On the Road of Restoration

Our 2024 Graduates, Tati Jones and Ethan Smith, have a lot in common. Both spent more than half their life growing up as kids at Show-Me. Both enjoy reading, drawing, and serving as their school’s team captain in multiple sports. Both work around 20 hours a week at a part-time job, and are set to start college in the Fall. Each feels called to develop a professional skill set that they can not only turn into a career but which they will use to serve in the mission field. It is a calling that they feel God led them to and confirmed by the people and events they experienced through their time at Show-Me. “I would not be who I am today if it wasn’t for all the people in my life at Show-Me, who have helped me to strive to be the best I can,” stated Ethan. 

Life on the Move

Tati doesn’t remember having much of a childhood. She was too busy being a protector for her five brothers and sisters. Growing up, the six constantly moved from home to home, living with people they hardly knew, and rarely staying in one place very long. The instability left her feeling unsafe and unwanted.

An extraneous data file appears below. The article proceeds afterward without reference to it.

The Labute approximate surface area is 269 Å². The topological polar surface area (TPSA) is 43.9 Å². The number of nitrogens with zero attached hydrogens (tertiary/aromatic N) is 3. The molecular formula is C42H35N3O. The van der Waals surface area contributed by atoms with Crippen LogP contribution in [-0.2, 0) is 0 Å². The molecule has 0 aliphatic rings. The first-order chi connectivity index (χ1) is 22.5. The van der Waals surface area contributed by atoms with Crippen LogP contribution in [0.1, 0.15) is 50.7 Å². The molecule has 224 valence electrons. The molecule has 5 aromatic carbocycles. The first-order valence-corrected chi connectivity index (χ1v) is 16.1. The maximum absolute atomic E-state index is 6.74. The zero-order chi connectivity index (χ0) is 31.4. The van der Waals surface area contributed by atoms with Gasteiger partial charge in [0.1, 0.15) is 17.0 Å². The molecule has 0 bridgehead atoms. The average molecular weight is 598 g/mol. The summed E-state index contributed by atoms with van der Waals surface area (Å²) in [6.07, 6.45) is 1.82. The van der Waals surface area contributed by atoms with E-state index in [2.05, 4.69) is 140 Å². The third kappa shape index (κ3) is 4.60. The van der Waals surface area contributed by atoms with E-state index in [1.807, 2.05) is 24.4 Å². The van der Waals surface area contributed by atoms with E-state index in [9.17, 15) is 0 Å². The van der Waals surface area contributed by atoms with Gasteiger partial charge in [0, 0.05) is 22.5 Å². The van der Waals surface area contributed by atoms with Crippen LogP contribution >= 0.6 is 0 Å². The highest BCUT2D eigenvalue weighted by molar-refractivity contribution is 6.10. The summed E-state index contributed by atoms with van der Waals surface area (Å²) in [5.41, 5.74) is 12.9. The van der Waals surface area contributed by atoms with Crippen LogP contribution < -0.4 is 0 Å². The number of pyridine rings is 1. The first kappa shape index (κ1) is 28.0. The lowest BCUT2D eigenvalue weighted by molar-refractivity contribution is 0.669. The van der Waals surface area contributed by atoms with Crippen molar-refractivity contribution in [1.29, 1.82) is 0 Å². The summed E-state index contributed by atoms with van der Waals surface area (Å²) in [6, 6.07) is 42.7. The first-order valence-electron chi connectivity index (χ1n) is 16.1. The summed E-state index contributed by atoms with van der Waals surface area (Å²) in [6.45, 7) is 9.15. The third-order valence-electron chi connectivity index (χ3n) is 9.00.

In 2010, a church helped move four-year-old Tati and her siblings to Show-Me. Things didn’t magically change overnight; each child struggled in different ways as they adjusted to their new life. Being the older middle sister, Tati constantly flipped between roles to try and be the thing each sibling needed. Sometimes it was a shoulder to cry on. Other times it was the tough-love voice saying grow up. As her new houseparents’ attention focused on dealing with the kids who were having problems, Tati faded to the background and began to feel invisible.

The Perfect Burden

On the outside, Tati tried to appear as the perfect girl: happy, outgoing, and talkative. “You feel an over-bearing pressure (as a Show-Me kid) to always be perfect,” Tati recounts. “In your mind, the devil whispers that you can’t show pain or struggles because if you aren’t perfect, then no one will want you.” Her young mind believed that this must be the reason she had to move so much. The only way to stop it was to not show weakness, and give anyone a reason to reject her. Any pain or hurt she felt had to be kept hidden.

No Longer Invisible

She found solace in art and sports. Her art allowed her to express herself when she could not put it into words. She no longer had to keep the feelings isolated inside her. 

Sports were her safe place. The place she felt the most in control and wanted. She excelled at almost anything she tried. In sixth grade, she played on the varsity teams. By middle school, she was being selected for the All-State First-team in multiple sports. “When I was on the court, hearing people cheer, I no longer felt invisible,” stated Tati. “My team and everyone in the stands wanted me, and I knew I was making an impact.”